WActually hat with Dax set Fresenius Come here? Since Stefan Storm began CEO in July 2016, the stock has performed worse than almost any other stock in the DAX: While the leading index meanwhile has gained a good 50 percent, Fresenius shares have lost 50 percent of their value. This week, the devastating development was also the subject of public meetings: Fresenius and its subsidiary FMC called shareholder meetings.
For more than a year, there have been public discussions about the group structure in Bad Homburg, which previously only took place in the markets. sturm She first addressed the structural issue at a press conference in February 2021 and a year later gave an interim case report. There have been, and still are, considerations about what role the Fresenius Medical Care (FMC), Kabi, Helios and Vamed divisions will or should play in the healthcare group of companies in the future.
Is discussion really necessary?
Capital market insiders see the chairman of the supervisory board as the driving force Wolfgang Kirsch, who ran DZ-Bank until 2018. The debate “is not coming out of the storm. The pressure is coming from Kirsch,” says an insider who knows both the group and Sturm. The company heard different things about the role of Sturm. It is indicated here that the CEO himself initiated the structural debate. In fact, Kirsch would have preferred it if Storm had not made the corporate structure a public issue so early on. However, the Chairman of the Oversight Committee fully supports the strategy. Senior manager Sturm commented on his approach in an interview with FAZ this week: “One could argue whether it was necessary to enter into this debate.” However, investors have brought up the topic time and time again. So he “put himself into a discussion that was already going on”.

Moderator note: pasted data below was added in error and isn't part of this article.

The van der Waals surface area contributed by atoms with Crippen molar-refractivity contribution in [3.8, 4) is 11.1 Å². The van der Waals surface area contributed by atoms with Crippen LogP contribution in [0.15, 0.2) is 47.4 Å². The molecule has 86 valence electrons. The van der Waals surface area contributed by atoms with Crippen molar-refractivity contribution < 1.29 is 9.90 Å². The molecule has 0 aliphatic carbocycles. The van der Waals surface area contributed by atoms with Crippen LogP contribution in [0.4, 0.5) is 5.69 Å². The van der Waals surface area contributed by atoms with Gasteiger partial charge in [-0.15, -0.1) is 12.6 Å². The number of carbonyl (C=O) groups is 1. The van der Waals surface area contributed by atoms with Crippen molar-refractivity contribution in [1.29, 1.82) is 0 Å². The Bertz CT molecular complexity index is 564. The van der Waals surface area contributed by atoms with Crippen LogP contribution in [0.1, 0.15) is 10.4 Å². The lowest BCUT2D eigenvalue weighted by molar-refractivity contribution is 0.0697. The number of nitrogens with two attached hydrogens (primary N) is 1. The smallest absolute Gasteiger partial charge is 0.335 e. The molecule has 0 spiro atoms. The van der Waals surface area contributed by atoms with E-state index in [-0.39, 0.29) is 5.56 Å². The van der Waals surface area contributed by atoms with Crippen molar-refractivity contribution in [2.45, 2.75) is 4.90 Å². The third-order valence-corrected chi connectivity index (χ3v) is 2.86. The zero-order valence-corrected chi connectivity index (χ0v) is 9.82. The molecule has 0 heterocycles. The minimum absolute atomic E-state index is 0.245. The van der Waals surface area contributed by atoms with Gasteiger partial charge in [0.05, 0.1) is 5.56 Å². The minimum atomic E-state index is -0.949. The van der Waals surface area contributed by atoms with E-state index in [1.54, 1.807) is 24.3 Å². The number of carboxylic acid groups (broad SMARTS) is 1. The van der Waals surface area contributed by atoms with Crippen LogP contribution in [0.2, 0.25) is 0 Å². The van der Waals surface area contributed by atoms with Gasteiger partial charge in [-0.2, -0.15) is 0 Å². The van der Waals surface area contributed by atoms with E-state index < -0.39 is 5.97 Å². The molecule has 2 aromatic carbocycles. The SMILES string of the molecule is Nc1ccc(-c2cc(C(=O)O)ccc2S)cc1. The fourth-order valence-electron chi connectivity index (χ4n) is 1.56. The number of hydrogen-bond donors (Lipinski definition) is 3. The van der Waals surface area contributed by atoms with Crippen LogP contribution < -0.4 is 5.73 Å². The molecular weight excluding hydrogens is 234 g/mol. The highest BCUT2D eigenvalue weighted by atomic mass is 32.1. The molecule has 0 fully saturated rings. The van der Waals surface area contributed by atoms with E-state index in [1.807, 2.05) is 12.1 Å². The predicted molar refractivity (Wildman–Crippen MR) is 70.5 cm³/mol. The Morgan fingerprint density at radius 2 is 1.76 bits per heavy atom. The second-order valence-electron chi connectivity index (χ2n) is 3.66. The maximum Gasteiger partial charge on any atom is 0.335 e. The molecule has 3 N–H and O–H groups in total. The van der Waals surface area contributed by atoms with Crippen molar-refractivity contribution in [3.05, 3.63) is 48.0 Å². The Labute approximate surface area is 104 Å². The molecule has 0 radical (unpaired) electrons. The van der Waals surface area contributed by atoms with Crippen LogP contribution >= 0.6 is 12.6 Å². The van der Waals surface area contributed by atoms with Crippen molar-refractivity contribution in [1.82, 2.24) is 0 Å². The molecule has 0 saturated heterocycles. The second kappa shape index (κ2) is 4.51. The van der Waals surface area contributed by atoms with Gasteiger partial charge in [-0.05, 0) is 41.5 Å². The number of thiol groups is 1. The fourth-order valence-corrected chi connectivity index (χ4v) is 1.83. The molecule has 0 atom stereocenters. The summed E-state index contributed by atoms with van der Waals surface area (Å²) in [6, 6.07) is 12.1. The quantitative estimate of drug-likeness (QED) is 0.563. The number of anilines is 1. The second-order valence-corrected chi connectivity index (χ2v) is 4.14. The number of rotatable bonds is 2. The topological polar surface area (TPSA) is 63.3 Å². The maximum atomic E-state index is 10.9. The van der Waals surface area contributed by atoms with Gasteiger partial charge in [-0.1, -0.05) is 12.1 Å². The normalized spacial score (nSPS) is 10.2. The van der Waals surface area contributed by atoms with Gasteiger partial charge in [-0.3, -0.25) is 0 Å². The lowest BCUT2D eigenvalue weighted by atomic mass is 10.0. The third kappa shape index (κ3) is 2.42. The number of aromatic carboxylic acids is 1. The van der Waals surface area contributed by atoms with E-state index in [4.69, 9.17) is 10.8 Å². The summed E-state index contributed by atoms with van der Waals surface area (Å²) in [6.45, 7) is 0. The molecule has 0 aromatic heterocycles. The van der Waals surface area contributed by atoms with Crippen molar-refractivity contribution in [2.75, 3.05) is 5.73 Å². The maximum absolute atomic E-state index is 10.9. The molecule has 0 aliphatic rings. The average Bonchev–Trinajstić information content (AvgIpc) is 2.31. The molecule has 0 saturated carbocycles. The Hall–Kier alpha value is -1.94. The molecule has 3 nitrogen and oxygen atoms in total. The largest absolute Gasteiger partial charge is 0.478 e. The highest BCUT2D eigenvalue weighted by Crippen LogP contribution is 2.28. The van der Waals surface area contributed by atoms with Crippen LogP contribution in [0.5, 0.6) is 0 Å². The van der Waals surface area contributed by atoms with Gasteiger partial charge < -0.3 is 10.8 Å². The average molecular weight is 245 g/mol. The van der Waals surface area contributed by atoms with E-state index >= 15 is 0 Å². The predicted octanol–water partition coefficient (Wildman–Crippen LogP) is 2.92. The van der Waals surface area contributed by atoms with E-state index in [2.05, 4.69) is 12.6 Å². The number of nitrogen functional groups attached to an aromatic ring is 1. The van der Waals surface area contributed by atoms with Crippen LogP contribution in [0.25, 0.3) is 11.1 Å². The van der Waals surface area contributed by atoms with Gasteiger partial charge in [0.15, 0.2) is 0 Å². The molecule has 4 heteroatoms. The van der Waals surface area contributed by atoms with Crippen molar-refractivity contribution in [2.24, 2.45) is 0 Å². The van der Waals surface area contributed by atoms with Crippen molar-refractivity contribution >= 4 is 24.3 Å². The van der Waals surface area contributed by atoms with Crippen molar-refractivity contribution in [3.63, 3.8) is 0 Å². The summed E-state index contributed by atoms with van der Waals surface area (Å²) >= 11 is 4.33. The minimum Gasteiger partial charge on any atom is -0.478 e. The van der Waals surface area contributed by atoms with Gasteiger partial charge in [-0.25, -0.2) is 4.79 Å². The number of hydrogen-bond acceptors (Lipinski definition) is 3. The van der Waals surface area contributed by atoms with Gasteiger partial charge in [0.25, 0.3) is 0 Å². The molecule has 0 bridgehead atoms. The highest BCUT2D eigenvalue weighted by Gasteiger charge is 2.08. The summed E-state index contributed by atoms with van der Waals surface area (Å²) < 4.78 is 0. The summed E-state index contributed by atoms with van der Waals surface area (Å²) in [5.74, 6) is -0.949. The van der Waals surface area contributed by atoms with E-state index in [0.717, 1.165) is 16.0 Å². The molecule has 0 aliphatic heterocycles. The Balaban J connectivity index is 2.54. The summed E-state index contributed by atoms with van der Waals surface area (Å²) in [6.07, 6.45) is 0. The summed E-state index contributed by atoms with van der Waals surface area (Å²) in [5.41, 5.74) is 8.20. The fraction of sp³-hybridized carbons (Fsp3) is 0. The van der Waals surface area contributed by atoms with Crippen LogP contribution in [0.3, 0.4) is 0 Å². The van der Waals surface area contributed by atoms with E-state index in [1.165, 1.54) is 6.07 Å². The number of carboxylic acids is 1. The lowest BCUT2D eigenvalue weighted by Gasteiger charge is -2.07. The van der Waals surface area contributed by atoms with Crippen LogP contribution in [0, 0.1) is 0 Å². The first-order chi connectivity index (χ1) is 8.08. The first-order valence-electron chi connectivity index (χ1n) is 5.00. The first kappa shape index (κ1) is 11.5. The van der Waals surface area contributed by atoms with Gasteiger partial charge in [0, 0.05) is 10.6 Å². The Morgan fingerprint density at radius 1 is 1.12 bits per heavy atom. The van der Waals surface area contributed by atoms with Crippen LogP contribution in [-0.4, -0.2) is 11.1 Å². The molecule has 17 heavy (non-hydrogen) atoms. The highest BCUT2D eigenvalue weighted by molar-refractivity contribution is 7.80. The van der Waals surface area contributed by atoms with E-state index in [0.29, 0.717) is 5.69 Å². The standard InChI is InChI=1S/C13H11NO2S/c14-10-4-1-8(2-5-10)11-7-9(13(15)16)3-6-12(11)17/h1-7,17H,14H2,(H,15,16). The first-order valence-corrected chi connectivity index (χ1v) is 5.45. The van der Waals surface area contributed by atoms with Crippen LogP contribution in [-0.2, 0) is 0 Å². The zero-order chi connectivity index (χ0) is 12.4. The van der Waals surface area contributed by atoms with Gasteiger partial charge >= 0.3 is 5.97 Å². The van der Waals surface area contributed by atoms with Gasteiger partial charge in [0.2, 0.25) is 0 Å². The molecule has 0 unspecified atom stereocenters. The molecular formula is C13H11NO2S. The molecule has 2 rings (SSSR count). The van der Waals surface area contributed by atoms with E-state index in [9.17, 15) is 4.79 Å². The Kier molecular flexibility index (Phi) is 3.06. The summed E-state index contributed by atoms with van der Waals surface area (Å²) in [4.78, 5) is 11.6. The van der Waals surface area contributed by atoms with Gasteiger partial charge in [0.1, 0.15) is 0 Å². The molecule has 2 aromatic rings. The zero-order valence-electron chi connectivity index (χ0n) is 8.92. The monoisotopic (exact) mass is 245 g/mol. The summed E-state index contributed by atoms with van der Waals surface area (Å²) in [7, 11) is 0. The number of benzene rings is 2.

Where this discussion ultimately leads is not as clear as before. Sell divisions or not? If the answer is yes, which one? Whole or in parts? directly or in stock trading? These questions have been surfacing ever since. CEO Sturm remains somewhat vague: It’s about open considerations, he likes to say. He notes that they take a long-term approach and that the group structure has “served great over the years”. and “what is seen suspiciously by equity investors is viewed very favorably by patients, clients, regulators, and lenders.” In other words, conglomerates like Fresenius are generally not well received by investors, but others are well received.
Don’t miss the opportunity to grow
However, for management, it all comes down to one thing: do not miss any opportunities for growth, especially not due to lack of financial strength. It’s about, as it is lyrically described on corporate headquarters, allowing a “calf” to grow into a bigger, stronger, and healthier “bull”. “If appropriate, then gladly with the partner who brings the right center forage and perhaps also suitable larger pasture on which the calf can grow splendidly.” So ‘sales mandates’ won’t be issued, as they say, it’s always about growth and boosting.